Of the tens of thousands of Republicans in Colorado Springs and the rest of El Paso County, only seven will be among the 4,411 at the GOP National Convention this week in Tampa.
And only a few of those are elected officials. Even Congressman Lamborn, R-Colorado Springs, isn’t going.
“While I would have enjoyed attending the Republican convention this year, I have commitments in my district, which will preclude me from being in Tampa,” Lamborn said in an email.
Lamborn has full slate of meetings scheduled in Colorado Springs, including a confab with Colorado Springs Utilities. Other Republicans said they plan on having a blast.
“We’re going to wear swimsuits and probably ride the big wave to the election,” joked state Sen. Kent Lambert, R-Colorado Springs, referring to Tropical Storm Isaac, which was threatening to make landfall in Tampa. Lambert said he’ll be flying out Sunday morning — the convention goes Monday through Thursday.
Colorado Attorney General John Suthers, who will be rooming with El Paso County Clerk and Recorder Wayne Williams, said he’ll have a great time.
“I’m not looking forward to spending the whole week the hurricane bunker,” he said, halfway tongue in cheek. “These are always a lot of fun.”
Speeches all the way through the week are basically a giant “pep rally” for the party, Suthers said. He’s looking forward in particular to hearing from New Jersey Gov. Chris Christie, who’ll be delivering the keynote speech Tuesday night. The pair of them were served as U.S. Attorneys at the same time before they ascended to statewide office.
Lambert and Suthers are delegates from the 5th Congressional District. There’s one other from CD-5, two alternates from the district, and two alternates at the state level that are from El Paso County. The rest of Colorado’s 65 delegates are from other parts of the state.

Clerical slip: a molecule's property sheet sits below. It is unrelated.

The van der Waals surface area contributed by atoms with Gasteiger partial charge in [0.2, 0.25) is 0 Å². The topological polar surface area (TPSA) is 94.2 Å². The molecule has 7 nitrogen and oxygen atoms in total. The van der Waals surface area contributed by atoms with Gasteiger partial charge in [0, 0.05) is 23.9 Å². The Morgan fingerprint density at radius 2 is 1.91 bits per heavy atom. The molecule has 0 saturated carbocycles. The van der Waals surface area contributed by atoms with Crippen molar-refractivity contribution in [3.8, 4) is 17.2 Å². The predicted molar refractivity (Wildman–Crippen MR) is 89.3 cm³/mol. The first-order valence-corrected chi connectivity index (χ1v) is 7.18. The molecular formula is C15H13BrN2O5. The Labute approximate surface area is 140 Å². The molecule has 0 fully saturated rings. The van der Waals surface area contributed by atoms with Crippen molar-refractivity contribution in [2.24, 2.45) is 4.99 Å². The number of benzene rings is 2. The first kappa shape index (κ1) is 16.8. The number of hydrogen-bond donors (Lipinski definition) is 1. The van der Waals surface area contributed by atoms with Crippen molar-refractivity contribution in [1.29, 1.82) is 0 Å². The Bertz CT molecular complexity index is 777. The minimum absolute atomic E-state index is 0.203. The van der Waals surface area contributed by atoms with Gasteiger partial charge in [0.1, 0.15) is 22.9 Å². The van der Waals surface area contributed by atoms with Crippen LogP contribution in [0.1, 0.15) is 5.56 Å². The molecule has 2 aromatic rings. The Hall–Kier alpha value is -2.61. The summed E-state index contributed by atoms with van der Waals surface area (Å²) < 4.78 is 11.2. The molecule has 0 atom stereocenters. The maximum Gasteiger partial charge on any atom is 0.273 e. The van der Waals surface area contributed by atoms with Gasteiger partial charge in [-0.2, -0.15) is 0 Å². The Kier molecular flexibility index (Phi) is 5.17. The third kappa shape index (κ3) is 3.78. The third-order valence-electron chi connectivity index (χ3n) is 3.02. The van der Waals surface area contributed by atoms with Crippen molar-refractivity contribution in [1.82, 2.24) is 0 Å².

And one of Colorado Springs’ alternates — El Paso County Treasurer Bob Balink — has decided he can’t go either. Too much county business to attend to, he said.
Lambert had initially pledged his support for former U.S. Sen. Rick Santorum, he said he won’t have any trouble backing former Massachusetts Gov. Mitt Romney, the presumed nominee. After the primary was decided earlier this year, Santorum offered Romney his endorsement, as did many other GOP contenders, including former House Speaker Newt Gingrich.
Suthers said that though most of the attendees will coalesce around Romney, some will inevitably refuse to toe the line. Especially hardcore libertarians who favor Texas Congressman Ron Paul.
“A lot of the Ron Paul supporters are new to the process, new to the primary process. So they’re a little more resistant to the whole process. But I don’t see any of them voting for Barack Obama,” Suthers said.